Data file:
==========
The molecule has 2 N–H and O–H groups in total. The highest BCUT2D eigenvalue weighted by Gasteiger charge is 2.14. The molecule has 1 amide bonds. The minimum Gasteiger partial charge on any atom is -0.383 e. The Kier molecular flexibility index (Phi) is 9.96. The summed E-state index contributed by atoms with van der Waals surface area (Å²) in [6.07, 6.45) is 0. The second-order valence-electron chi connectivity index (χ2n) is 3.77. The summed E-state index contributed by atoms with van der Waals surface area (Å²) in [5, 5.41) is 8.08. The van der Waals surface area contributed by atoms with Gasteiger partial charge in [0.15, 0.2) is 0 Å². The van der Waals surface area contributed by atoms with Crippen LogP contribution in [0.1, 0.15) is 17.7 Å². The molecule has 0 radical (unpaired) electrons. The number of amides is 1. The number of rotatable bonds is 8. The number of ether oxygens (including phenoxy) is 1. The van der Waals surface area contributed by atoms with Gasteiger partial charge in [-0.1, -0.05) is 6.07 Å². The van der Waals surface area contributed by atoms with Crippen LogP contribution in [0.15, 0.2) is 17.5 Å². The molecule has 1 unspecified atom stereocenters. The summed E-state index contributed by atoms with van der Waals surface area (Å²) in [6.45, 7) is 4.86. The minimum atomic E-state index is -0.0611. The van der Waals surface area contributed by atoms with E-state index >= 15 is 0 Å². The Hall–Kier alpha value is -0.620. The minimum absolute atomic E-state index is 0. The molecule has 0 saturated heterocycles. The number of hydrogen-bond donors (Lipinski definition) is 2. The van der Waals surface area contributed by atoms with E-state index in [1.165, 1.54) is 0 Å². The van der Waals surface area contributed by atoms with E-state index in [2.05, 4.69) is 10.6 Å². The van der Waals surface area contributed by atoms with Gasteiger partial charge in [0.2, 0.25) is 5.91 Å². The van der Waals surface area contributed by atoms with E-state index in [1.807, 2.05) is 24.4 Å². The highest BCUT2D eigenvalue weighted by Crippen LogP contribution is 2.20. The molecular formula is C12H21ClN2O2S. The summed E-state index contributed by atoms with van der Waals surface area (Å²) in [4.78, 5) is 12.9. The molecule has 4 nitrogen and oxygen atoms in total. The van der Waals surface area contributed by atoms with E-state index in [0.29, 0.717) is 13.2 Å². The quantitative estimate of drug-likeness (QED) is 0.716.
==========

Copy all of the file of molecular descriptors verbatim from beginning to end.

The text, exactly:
The molecule has 2 N–H and O–H groups in total. The highest BCUT2D eigenvalue weighted by Gasteiger charge is 2.14. The molecule has 1 amide bonds. The minimum Gasteiger partial charge on any atom is -0.383 e. The Kier molecular flexibility index (Phi) is 9.96. The summed E-state index contributed by atoms with van der Waals surface area (Å²) in [6.07, 6.45) is 0. The second-order valence-electron chi connectivity index (χ2n) is 3.77. The summed E-state index contributed by atoms with van der Waals surface area (Å²) in [5, 5.41) is 8.08. The van der Waals surface area contributed by atoms with Gasteiger partial charge in [0.15, 0.2) is 0 Å². The van der Waals surface area contributed by atoms with Crippen LogP contribution in [0.1, 0.15) is 17.7 Å². The molecule has 0 radical (unpaired) electrons. The number of amides is 1. The number of rotatable bonds is 8. The number of ether oxygens (including phenoxy) is 1. The van der Waals surface area contributed by atoms with Gasteiger partial charge in [-0.1, -0.05) is 6.07 Å². The van der Waals surface area contributed by atoms with Crippen LogP contribution in [0.15, 0.2) is 17.5 Å². The molecule has 1 unspecified atom stereocenters. The summed E-state index contributed by atoms with van der Waals surface area (Å²) in [6.45, 7) is 4.86. The minimum atomic E-state index is -0.0611. The van der Waals surface area contributed by atoms with E-state index >= 15 is 0 Å². The Hall–Kier alpha value is -0.620. The minimum absolute atomic E-state index is 0. The molecule has 0 saturated heterocycles. The number of hydrogen-bond donors (Lipinski definition) is 2. The van der Waals surface area contributed by atoms with E-state index in [1.165, 1.54) is 0 Å². The van der Waals surface area contributed by atoms with E-state index in [2.05, 4.69) is 10.6 Å². The van der Waals surface area contributed by atoms with Gasteiger partial charge in [0.2, 0.25) is 5.91 Å². The van der Waals surface area contributed by atoms with E-state index in [1.807, 2.05) is 24.4 Å². The highest BCUT2D eigenvalue weighted by Crippen LogP contribution is 2.20. The molecular formula is C12H21ClN2O2S. The summed E-state index contributed by atoms with van der Waals surface area (Å²) in [4.78, 5) is 12.9. The molecule has 4 nitrogen and oxygen atoms in total. The van der Waals surface area contributed by atoms with E-state index in [0.29, 0.717) is 13.2 Å². The quantitative estimate of drug-likeness (QED) is 0.716.